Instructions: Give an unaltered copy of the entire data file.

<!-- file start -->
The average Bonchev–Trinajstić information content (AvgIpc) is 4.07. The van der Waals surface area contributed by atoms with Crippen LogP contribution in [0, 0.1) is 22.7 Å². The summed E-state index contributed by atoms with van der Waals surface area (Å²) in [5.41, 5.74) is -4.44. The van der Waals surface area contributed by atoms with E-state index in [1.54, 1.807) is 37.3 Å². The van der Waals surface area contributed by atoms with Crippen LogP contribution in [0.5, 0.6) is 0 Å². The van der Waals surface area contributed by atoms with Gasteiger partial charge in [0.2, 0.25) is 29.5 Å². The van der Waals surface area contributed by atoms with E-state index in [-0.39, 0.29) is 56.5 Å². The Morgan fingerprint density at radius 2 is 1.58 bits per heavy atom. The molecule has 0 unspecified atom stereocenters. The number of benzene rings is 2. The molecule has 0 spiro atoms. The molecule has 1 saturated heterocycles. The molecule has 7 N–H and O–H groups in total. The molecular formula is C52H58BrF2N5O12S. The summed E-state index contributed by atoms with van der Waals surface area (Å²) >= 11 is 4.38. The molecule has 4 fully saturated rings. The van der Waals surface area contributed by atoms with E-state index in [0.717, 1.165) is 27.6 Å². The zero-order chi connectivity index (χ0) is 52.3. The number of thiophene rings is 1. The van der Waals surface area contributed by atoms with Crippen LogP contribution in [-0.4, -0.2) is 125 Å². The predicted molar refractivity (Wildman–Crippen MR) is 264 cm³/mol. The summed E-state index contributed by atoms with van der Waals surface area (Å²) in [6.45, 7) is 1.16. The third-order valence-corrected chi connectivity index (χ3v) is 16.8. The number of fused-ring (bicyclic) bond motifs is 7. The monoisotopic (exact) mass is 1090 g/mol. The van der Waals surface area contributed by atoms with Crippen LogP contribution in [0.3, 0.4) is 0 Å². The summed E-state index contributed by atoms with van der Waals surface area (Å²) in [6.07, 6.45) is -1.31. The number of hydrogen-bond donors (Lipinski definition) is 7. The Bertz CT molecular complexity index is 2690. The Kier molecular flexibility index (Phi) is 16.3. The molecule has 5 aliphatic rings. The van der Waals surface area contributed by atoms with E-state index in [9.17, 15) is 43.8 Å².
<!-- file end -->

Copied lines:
The average Bonchev–Trinajstić information content (AvgIpc) is 4.07. The van der Waals surface area contributed by atoms with Crippen LogP contribution in [0, 0.1) is 22.7 Å². The summed E-state index contributed by atoms with van der Waals surface area (Å²) in [5.41, 5.74) is -4.44. The van der Waals surface area contributed by atoms with E-state index in [1.54, 1.807) is 37.3 Å². The van der Waals surface area contributed by atoms with Crippen LogP contribution in [0.5, 0.6) is 0 Å². The van der Waals surface area contributed by atoms with Gasteiger partial charge in [0.2, 0.25) is 29.5 Å². The van der Waals surface area contributed by atoms with E-state index in [-0.39, 0.29) is 56.5 Å². The Morgan fingerprint density at radius 2 is 1.58 bits per heavy atom. The molecule has 0 unspecified atom stereocenters. The number of benzene rings is 2. The molecule has 0 spiro atoms. The molecule has 1 saturated heterocycles. The molecule has 7 N–H and O–H groups in total. The molecular formula is C52H58BrF2N5O12S. The summed E-state index contributed by atoms with van der Waals surface area (Å²) >= 11 is 4.38. The molecule has 4 fully saturated rings. The van der Waals surface area contributed by atoms with E-state index in [0.717, 1.165) is 27.6 Å². The zero-order chi connectivity index (χ0) is 52.3. The number of thiophene rings is 1. The van der Waals surface area contributed by atoms with Crippen LogP contribution in [-0.4, -0.2) is 125 Å². The predicted molar refractivity (Wildman–Crippen MR) is 264 cm³/mol. The summed E-state index contributed by atoms with van der Waals surface area (Å²) in [6.45, 7) is 1.16. The third-order valence-corrected chi connectivity index (χ3v) is 16.8. The number of fused-ring (bicyclic) bond motifs is 7. The monoisotopic (exact) mass is 1090 g/mol. The van der Waals surface area contributed by atoms with Crippen LogP contribution in [0.3, 0.4) is 0 Å². The summed E-state index contributed by atoms with van der Waals surface area (Å²) in [6.07, 6.45) is -1.31. The number of hydrogen-bond donors (Lipinski definition) is 7. The Bertz CT molecular complexity index is 2690. The Kier molecular flexibility index (Phi) is 16.3. The molecule has 5 aliphatic rings. The van der Waals surface area contributed by atoms with E-state index in [9.17, 15) is 43.8 Å².